"However this is done, it must not be at the cost of destroying a beautiful, free and natural amenity that has been used by generations of Dubliners, from within and outside Clontarf, for many years,” she said.

The Irish Times has more on the story HERE.

Published in Dublin Bay

#MARINE WILDLIFE - The first recorded sighting of a dolphin in an Irish lake has been reported by the Irish Whale and Dolphin Group (IWDG), according to The Irish Times.

The dolphin was spotted in Lough Hyne, a saltwater lake near Baltimore in Co Cork by Skibbereen-based kayaking instructor Jim Kennedy, who filmed it over a number of days.

"To the best of my knowledge, and I’m open to correction, this is the first validated record of a cetacean using an Irish lake," said the IWDG's Pádraig Whooley.

Though there have been no further sightings since then, there is nothing to indicate that the dolphin has yet left the lough for the open sea.

As previously reported on Afloat.ie, Lough Hyne was also recently visited by a 13-metre fin whale that was sadly found beached in stormy conditions on the Sligo coast this week.

The Irish Times has more on the story HERE.

Published in Marine Wildlife

#MARINE WILDLIFE - The Irish Independent reports on the carcass of a whale that was strewn on a beach in Co Sligo after it was swept into rocks by Monday's gale-force winds.

The 13-metre fin whale had been seen recently on a number of occasions in Lough Hyne, a saltwater lake near Baltimore in Co Cork.

On Monday it was spotted at Raughley in the north of Sligo, where it was found beached by Jimmy and Viera Stupakova after the treacherous conditions of the early part of this week.

The find marks the fifth recorded stranding of the species in Irish waters, and the first validated record of a fin whale in Co Sligo, according to OutdoorCommunity.ie.

It is not yet clear how the juvenile met its end, though initial investigations point to the whale not being long dead.

The Irish Independent has more on the story, including video, HERE.

Published in Marine Wildlife
Page 12 of 15

Dublin Bay

Dublin Bay on the east coast of Ireland stretches over seven kilometres, from Howth Head on its northern tip to Dalkey Island in the south. It's a place most Dubliners simply take for granted, and one of the capital's least visited places. But there's more going on out there than you'd imagine.

The biggest boating centre is at Dun Laoghaire Harbour on the Bay's south shore that is home to over 1,500 pleasure craft, four waterfront yacht clubs and Ireland's largest marina.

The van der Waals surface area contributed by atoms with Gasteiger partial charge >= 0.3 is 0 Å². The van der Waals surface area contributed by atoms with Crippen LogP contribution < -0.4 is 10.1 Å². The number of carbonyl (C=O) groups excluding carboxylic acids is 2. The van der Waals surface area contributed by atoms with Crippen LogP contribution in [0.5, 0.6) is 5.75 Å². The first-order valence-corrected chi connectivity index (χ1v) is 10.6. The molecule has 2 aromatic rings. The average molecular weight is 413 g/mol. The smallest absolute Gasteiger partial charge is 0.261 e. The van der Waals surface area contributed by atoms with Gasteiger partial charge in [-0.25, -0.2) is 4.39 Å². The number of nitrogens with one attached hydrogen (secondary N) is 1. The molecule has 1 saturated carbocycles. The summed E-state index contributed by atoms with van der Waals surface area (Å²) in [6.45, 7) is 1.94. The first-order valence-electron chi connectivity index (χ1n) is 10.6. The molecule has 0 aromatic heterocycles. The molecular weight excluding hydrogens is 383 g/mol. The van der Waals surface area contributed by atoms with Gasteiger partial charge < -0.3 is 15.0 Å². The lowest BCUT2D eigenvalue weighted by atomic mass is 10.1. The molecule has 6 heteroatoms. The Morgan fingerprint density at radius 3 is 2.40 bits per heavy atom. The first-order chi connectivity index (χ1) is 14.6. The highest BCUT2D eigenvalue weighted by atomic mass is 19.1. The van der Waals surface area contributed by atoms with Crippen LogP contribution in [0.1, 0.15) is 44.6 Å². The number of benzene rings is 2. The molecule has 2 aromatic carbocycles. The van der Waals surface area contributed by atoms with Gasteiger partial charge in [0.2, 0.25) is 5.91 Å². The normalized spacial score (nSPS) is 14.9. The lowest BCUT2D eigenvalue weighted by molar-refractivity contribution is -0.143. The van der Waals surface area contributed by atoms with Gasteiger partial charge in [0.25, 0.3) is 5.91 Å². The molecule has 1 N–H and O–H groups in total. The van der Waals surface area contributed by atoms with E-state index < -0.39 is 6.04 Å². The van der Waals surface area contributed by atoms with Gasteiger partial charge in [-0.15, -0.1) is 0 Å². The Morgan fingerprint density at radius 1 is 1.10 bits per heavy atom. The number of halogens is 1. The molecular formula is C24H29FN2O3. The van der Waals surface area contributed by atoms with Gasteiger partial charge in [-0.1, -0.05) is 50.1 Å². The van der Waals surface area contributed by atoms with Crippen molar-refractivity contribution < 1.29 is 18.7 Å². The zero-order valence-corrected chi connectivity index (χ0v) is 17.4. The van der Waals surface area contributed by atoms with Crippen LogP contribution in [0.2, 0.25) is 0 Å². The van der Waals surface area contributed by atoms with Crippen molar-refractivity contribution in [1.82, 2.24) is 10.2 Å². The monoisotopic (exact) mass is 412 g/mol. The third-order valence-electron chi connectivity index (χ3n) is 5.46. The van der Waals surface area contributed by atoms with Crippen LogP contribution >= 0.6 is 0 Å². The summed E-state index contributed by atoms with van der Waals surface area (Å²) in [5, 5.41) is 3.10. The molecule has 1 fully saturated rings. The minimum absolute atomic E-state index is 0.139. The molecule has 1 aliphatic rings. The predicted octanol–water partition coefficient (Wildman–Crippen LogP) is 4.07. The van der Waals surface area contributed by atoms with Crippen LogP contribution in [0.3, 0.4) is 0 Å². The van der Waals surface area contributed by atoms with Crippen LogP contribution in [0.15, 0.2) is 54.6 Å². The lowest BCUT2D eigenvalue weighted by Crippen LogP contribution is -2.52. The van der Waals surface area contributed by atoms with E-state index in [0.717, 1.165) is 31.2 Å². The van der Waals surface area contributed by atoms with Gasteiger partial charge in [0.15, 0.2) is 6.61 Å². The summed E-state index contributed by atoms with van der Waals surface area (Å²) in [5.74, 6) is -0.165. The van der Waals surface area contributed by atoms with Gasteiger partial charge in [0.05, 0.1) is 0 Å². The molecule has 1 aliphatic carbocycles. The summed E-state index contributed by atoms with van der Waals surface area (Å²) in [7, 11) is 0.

The bay is rather shallow with many sandbanks and rocky outcrops, and was notorious in the past for shipwrecks, especially when the wind was from the east. Until modern times, many ships and their passengers were lost along the treacherous coastline from Howth to Dun Laoghaire, less than a kilometre from shore.

The Bay is a C-shaped inlet of the Irish Sea and is about 10 kilometres wide along its north-south base, and 7 km in length to its apex at the centre of the city of Dublin; stretching from Howth Head in the north to Dalkey Point in the south. North Bull Island is situated in the northwest part of the bay, where one of two major inshore sandbanks lie, and features a 5 km long sandy beach, Dollymount Strand, fronting an internationally recognised wildfowl reserve. Many of the rivers of Dublin reach the Irish Sea at Dublin Bay: the River Liffey, with the River Dodder flow received less than 1 km inland, River Tolka, and various smaller rivers and streams.

Dublin Bay FAQs

There are approximately ten beaches and bathing spots around Dublin Bay: Dollymount Strand; Forty Foot Bathing Place; Half Moon bathing spot; Merrion Strand; Bull Wall; Sandycove Beach; Sandymount Strand; Seapoint; Shelley Banks; Sutton, Burrow Beach

There are slipways on the north side of Dublin Bay at Clontarf, Sutton and on the southside at Dun Laoghaire Harbour, and in Dalkey at Coliemore and Bulloch Harbours.

Dublin Bay is administered by a number of Government Departments, three local authorities and several statutory agencies. Dublin Port Company is in charge of navigation on the Bay.

Dublin Bay is approximately 70 sq kilometres or 7,000 hectares. The Bay is about 10 kilometres wide along its north-south base, and seven km in length east-west to its peak at the centre of the city of Dublin; stretching from Howth Head in the north to Dalkey Point in the south.

Dun Laoghaire Harbour on the southside of the Bay has an East and West Pier, each one kilometre long; this is one of the largest human-made harbours in the world. There also piers or walls at the entrance to the River Liffey at Dublin city known as the Great North and South Walls. Other harbours on the Bay include Bulloch Harbour and Coliemore Harbours both at Dalkey.

There are two marinas on Dublin Bay. Ireland's largest marina with over 800 berths is on the southern shore at Dun Laoghaire Harbour. The other is at Poolbeg Yacht and Boat Club on the River Liffey close to Dublin City.

Car and passenger Ferries operate from Dublin Port to the UK, Isle of Man and France. A passenger ferry operates from Dun Laoghaire Harbour to Howth as well as providing tourist voyages around the bay.

Dublin Bay has two Islands. Bull Island at Clontarf and Dalkey Island on the southern shore of the Bay.

The River Liffey flows through Dublin city and into the Bay. Its tributaries include the River Dodder, the River Poddle and the River Camac.

Dollymount, Burrow and Seapoint beaches

Approximately 1,500 boats from small dinghies to motorboats to ocean-going yachts. The vast majority, over 1,000, are moored at Dun Laoghaire Harbour which is Ireland's boating capital.

In 1981, UNESCO recognised the importance of Dublin Bay by designating North Bull Island as a Biosphere because of its rare and internationally important habitats and species of wildlife. To support sustainable development, UNESCO’s concept of a Biosphere has evolved to include not just areas of ecological value but also the areas around them and the communities that live and work within these areas. There have since been additional international and national designations, covering much of Dublin Bay, to ensure the protection of its water quality and biodiversity. To fulfil these broader management aims for the ecosystem, the Biosphere was expanded in 2015. The Biosphere now covers Dublin Bay, reflecting its significant environmental, economic, cultural and tourism importance, and extends to over 300km² to include the bay, the shore and nearby residential areas.

On the Southside at Dun Laoghaire, there is the National Yacht Club, Royal St. George Yacht Club, Royal Irish Yacht Club and Dun Laoghaire Motor Yacht Club as well as Dublin Bay Sailing Club. In the city centre, there is Poolbeg Yacht and Boat Club. On the Northside of Dublin, there is Clontarf Yacht and Boat Club and Sutton Dinghy Club. While not on Dublin Bay, Howth Yacht Club is the major north Dublin Sailing centre.

© Afloat 2020